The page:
Tag Archives: patent assertion entity

Media use of patent “troll” is unfair says professor in Stanford Technology Law Review

The use of inaccurate, prejudicial language by newspapers, business publications and technology magazines to describe patent licensing activity biases readers and courts.

That is among the findings from research conducted by Illinois Institute of Technology – Chicago-Kent College of Law Professor, Edward Lee. Writing in the Stanford Technology Law Review, Professor Lee states that while “some courts have even barred the use of the term [patent troll] altogether during patent trials on the ground that the term is unfairly prejudicial. But, among the mainstream media, the term is pervasive.”

“Patent troll,” the term employed by leading newspapers, magazines and online publications to describe how some patents are owned and used, provides a prejudicial impression of patent licensing that unfairly influences attitudes towards disputes.


table1. Total Number of Uses of Each Term and Contested Uses

Moral Panics

Patent Trolls: Moral Panics, Motions in Limine, and Patent Reform, published on April 22, is the first empirical study of how the term patent trolls is treated in the media, and the results confirm what some courts have already stated: patent trolls is an inaccurate and often misleading term.

The scholarly paper states that starting in 2006, the U.S. media surveyed used “patent troll” far more than any other term, despite the efforts of scholars to devise alternative, more neutral-sounding terms (see table). The tipping point was the combination of the controversial Blackberry and eBay patent cases in 2006 — prior to that time, “patent holding company” was the most used term.

table3. Top Seven Sources Reporting

Since then, the media more often portrayed such patent entities in a one-sided, negative light with very little analysis or factual support.

Until now, few works have provided statistics or discussion of any studies to support their negative portrayal. Practically no articles mentioned the lack of a working requirement in U.S. patent law, which permits all patentees not to practice their inventions, should they so choose. Lee’s findings provide support for the recent judicial decisions that have barred, at trial, the use of the term “patent troll.”

Further Exploration

A useful next step would be to drill down below this Professor’s Lee’s excellent initial work to determine which reporters at what types of publications have used patent troll and other misleading terms, and when they took place.

This type of media analysis – sorely lacking in the IP space – will be conducted by the Center for Intellectual Property Understanding, a non-profit education organization that I recently established with several thought-leaders.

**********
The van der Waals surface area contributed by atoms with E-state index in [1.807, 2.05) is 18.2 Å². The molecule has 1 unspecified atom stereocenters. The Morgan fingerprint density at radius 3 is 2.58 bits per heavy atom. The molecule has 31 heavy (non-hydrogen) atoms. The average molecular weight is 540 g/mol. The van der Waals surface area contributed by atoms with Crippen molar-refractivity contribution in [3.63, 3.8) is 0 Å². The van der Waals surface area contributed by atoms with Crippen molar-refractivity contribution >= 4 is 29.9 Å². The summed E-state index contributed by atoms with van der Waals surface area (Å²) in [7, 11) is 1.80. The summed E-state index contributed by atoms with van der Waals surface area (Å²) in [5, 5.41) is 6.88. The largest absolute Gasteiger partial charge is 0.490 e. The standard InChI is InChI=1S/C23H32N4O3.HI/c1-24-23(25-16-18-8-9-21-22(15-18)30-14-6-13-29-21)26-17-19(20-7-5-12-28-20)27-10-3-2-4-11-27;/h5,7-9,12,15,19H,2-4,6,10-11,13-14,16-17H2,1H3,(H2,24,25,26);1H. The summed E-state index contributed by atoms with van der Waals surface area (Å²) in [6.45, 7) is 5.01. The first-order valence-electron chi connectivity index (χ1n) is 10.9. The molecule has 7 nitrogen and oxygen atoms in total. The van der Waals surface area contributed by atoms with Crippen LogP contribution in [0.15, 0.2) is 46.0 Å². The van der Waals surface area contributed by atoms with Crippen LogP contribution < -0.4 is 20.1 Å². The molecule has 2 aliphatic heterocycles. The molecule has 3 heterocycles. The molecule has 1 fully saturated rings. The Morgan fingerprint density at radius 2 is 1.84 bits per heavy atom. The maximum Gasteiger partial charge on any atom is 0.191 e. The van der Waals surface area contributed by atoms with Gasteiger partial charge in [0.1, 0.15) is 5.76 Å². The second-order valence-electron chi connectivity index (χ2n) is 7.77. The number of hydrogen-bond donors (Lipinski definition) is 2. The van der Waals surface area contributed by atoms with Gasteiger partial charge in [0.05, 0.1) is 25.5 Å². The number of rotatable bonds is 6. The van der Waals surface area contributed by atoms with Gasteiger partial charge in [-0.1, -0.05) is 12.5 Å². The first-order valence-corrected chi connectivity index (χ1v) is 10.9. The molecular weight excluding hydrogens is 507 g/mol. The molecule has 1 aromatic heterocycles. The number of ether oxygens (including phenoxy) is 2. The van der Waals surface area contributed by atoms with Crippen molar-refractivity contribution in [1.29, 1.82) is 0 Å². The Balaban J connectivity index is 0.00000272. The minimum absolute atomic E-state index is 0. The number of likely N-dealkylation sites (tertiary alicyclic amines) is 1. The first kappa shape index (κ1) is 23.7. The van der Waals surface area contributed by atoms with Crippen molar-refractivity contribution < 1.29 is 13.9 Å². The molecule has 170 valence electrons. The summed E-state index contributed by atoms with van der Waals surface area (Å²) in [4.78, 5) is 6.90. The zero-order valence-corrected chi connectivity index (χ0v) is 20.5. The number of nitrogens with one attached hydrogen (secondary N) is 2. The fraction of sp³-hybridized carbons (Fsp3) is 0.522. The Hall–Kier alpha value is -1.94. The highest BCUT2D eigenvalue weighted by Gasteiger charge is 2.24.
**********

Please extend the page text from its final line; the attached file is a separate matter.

CIPU board members include Marshall Phelps, Keith Bergelt and Harry Gwinnell. Retired Chief Judge for the Court of Appeals for the Federal Circuit, Hon. Paul Michel, also is a supporter and assisted in the formation. The Center for IP Understanding focuses on improving attitudes towards patents through better awareness and innovative education.

table2. Types of Works Describing Entities in Positive or Negative Light

“The findings of this study,” concludes Professor Lee, who is Director of the Program in Intellectual Property Law at IIT, “suggest that the term may operate as a moral panic in a way that is detrimental to reasoned analysis and consideration of the root problems related to the issue of abusive patent litigation tactics.”

To view the full article, Patent Trolls: Moral Panics, Motions in Limine, and Patent Reform, click here.

A motion in limine (lim-in-nay), n. Latin for “threshold,” is a motion made by a party at the start of a trial requesting that the judge rule that certain evidence may not be introduced.

Image source: Stanford Technology Law Review

*A version of this post originally appeared in IP Watchdog.

U.S. Cong. Research Service Wants Some Patent Holders to “PAE”

Flawed IP Report Attempts to Legitimize Assertion Label

If the Congressional Research Service’s distorted findings on the impact of patent holders are not bad enough, it is promoting a new, nastier and arguably less accurate term for NPEs, “patent assertion entity.”

A recent report, “An Overview of the ‘Patent Trolls’ Debate,” relies on biased, flawed studies to tell Congress that trolls are even more destructive than they sound. (A summary of the report’s weaknesses can be found in “Report for US Lawmakers Gets it Horribly Wrong on NPEs.”)